Can I act as a company director whilst disqualified?
- Director Disqualification
What will happen if somebody finds out that I have been running a company whilst disqualified?
From time to time, my colleagues in our specialist director disqualification department will receive a new enquiry and the prospective client will ask:
“What would happen to me if the Secretary of State found out that I was running a company whilst disqualified?”
Sometimes the question is phrased as though the caller is asking on behalf of a friend.
On 20 June 2019 it was reported that Andrew Brian had received a 12-month suspended prison sentence, 150 hours of unpaid work and £2,500 contribution to costs after pleading guilty to running a company in breach of a directorship disqualification. Thomas Brian (his son) and Stephen O’Connor have also received community orders for aiding and abetting Andrew Brian. All three men appeared for sentence at Bradford Crown Court on 23 May 2019.
The Insolvency Service, a Government department, led an investigation into the affairs of a Company called MET Euro Ltd and it found:
- The Company owed more than £255,000 and faced legal action from creditors left waiting for payment in 2014.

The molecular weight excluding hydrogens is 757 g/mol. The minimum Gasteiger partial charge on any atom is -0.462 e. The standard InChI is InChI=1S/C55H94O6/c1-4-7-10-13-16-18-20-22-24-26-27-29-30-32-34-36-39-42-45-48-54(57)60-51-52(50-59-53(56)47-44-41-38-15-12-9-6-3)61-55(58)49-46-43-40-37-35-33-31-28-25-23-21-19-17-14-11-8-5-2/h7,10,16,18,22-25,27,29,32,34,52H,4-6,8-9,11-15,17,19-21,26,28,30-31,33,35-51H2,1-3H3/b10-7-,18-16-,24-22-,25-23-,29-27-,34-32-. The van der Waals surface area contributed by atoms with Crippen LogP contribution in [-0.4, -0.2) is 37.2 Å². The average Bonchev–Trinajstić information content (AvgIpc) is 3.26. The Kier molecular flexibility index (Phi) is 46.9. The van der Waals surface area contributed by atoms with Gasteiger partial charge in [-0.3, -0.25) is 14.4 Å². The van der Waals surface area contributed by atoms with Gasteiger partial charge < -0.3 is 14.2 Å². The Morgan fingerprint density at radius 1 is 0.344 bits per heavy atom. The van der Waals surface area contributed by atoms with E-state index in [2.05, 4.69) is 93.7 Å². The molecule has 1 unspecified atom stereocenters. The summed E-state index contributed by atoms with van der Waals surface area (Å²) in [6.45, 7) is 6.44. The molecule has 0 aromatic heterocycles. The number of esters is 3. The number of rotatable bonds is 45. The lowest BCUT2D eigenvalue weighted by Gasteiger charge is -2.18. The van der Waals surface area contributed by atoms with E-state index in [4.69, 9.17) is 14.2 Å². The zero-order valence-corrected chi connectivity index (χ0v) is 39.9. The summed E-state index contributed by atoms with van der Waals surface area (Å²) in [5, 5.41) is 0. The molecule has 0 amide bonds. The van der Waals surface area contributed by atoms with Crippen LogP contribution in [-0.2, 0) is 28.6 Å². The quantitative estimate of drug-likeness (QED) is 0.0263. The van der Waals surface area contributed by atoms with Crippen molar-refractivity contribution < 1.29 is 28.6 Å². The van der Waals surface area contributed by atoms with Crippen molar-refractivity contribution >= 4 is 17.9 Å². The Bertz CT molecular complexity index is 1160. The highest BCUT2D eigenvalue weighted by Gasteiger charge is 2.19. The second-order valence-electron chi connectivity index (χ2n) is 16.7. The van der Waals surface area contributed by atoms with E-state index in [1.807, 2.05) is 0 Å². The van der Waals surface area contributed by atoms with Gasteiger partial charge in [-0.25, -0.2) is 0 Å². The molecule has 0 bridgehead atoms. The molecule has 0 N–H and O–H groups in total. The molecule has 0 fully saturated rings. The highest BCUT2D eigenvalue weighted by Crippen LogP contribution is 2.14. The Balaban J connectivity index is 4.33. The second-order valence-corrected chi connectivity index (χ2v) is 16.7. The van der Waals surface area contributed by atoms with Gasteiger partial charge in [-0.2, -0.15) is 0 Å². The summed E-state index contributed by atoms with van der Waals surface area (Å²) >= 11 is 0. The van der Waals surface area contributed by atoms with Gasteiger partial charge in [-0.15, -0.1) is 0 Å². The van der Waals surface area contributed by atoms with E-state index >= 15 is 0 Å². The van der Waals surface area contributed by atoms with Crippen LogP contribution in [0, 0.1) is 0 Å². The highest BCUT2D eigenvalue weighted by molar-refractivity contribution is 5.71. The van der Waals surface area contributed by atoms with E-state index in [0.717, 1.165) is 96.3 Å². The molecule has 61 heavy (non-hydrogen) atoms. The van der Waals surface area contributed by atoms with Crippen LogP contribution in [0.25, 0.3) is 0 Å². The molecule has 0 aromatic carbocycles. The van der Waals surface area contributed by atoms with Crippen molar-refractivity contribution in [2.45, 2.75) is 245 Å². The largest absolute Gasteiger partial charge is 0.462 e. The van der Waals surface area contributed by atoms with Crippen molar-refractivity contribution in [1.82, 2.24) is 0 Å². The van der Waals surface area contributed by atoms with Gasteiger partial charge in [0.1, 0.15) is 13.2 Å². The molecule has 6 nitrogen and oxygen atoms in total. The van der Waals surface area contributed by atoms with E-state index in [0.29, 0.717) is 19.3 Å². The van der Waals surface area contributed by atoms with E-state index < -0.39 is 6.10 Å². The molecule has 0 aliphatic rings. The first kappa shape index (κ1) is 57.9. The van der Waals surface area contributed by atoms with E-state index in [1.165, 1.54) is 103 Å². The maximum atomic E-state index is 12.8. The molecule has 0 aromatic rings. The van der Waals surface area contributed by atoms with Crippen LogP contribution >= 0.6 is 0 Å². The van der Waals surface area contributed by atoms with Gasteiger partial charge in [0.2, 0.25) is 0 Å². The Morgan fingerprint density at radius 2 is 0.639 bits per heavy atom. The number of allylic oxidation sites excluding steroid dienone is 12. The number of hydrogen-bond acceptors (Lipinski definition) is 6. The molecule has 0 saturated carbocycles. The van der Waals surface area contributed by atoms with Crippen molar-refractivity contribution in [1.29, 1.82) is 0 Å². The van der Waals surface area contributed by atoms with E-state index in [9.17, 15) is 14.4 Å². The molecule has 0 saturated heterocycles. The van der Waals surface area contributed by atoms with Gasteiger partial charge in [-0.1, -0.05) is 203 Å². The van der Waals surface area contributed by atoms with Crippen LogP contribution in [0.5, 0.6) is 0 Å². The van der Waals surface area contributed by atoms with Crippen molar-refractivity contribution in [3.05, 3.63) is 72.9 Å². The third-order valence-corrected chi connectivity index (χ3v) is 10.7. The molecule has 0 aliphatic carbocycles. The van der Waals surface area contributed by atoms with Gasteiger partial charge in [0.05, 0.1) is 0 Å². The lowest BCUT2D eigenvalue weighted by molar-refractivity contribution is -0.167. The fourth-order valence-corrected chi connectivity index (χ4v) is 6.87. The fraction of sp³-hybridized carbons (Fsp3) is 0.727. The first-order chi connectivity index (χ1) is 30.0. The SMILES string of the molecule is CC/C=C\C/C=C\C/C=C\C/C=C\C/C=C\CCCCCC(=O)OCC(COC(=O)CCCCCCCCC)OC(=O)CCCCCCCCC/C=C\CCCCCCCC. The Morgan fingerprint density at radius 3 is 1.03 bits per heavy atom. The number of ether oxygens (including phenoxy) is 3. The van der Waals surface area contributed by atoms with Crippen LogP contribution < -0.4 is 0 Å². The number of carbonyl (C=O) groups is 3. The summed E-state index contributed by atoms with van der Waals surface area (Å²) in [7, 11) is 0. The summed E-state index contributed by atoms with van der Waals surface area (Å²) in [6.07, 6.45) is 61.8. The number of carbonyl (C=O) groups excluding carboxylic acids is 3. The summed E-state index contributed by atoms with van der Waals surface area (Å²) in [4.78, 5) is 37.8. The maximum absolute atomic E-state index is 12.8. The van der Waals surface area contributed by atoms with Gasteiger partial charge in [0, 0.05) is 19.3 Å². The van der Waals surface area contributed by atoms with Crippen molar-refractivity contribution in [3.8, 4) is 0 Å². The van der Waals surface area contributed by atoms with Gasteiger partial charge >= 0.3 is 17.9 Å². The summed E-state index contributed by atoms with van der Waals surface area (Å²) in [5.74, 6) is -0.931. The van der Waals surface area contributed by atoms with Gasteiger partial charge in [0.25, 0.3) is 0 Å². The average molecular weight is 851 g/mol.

- Stephen O’Connor and Thomas Brian were the registered directors but Andrew Brian acted as the de facto director, controlling the Company on a day to day basis.
- Registering other directors helped Andrew Brian get round a 6-year disqualification undertaking he had voluntarily signed in February 2009 – this was issued due to his previous Company owing a large amount of tax.
- Andrew Brian and his family substantially benefited from MET Euros – accounts – payments were made to a joint mortgage account under Andrew Brian and his wife.
- Andrew Brian signed a disqualification undertaking for 12 years, whilst Thomas Brian and Stephen O’Connor each provided 5-year disqualification undertakings for their respective misconduct.
It should be noted that this is not an isolated case and the Law Reports are full of similar such cases. Our advice at Summit Law LLP is to instruct a firm that specialises in director disqualification work, like ourselves, and then see if it is possible to make an application for permission to continue acting as a director, even whilst disqualified. Such applications have to be thought out carefully but orders can be made which means that directors do not have to run the risk of being caught!